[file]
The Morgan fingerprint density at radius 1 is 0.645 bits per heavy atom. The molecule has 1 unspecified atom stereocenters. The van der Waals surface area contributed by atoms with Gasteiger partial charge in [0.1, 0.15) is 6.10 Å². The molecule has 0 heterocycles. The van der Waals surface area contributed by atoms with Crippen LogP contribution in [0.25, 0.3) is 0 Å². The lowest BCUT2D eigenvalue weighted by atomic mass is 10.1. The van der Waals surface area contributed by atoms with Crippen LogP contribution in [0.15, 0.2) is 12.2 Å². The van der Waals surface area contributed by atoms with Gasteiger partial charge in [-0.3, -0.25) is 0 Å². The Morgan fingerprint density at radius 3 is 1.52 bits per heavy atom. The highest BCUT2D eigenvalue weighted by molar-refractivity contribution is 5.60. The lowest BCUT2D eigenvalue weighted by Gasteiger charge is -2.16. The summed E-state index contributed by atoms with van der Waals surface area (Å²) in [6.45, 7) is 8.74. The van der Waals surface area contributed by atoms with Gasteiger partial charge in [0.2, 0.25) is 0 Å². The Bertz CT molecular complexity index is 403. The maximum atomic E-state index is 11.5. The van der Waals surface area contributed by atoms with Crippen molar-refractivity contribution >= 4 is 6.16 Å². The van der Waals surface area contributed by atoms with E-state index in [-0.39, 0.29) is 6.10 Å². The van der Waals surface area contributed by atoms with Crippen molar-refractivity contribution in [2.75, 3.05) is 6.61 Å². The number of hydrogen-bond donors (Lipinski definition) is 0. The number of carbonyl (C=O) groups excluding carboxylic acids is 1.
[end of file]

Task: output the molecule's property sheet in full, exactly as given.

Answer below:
The Morgan fingerprint density at radius 1 is 0.645 bits per heavy atom. The molecule has 1 unspecified atom stereocenters. The van der Waals surface area contributed by atoms with Gasteiger partial charge in [0.1, 0.15) is 6.10 Å². The molecule has 0 heterocycles. The van der Waals surface area contributed by atoms with Crippen LogP contribution in [0.25, 0.3) is 0 Å². The lowest BCUT2D eigenvalue weighted by atomic mass is 10.1. The van der Waals surface area contributed by atoms with Crippen LogP contribution in [0.15, 0.2) is 12.2 Å². The van der Waals surface area contributed by atoms with Gasteiger partial charge in [-0.3, -0.25) is 0 Å². The Morgan fingerprint density at radius 3 is 1.52 bits per heavy atom. The highest BCUT2D eigenvalue weighted by molar-refractivity contribution is 5.60. The lowest BCUT2D eigenvalue weighted by Gasteiger charge is -2.16. The summed E-state index contributed by atoms with van der Waals surface area (Å²) in [6.45, 7) is 8.74. The van der Waals surface area contributed by atoms with Gasteiger partial charge in [0.2, 0.25) is 0 Å². The Bertz CT molecular complexity index is 403. The maximum atomic E-state index is 11.5. The van der Waals surface area contributed by atoms with Crippen molar-refractivity contribution >= 4 is 6.16 Å². The van der Waals surface area contributed by atoms with E-state index in [-0.39, 0.29) is 6.10 Å². The van der Waals surface area contributed by atoms with Crippen molar-refractivity contribution in [2.75, 3.05) is 6.61 Å². The number of hydrogen-bond donors (Lipinski definition) is 0. The number of carbonyl (C=O) groups excluding carboxylic acids is 1.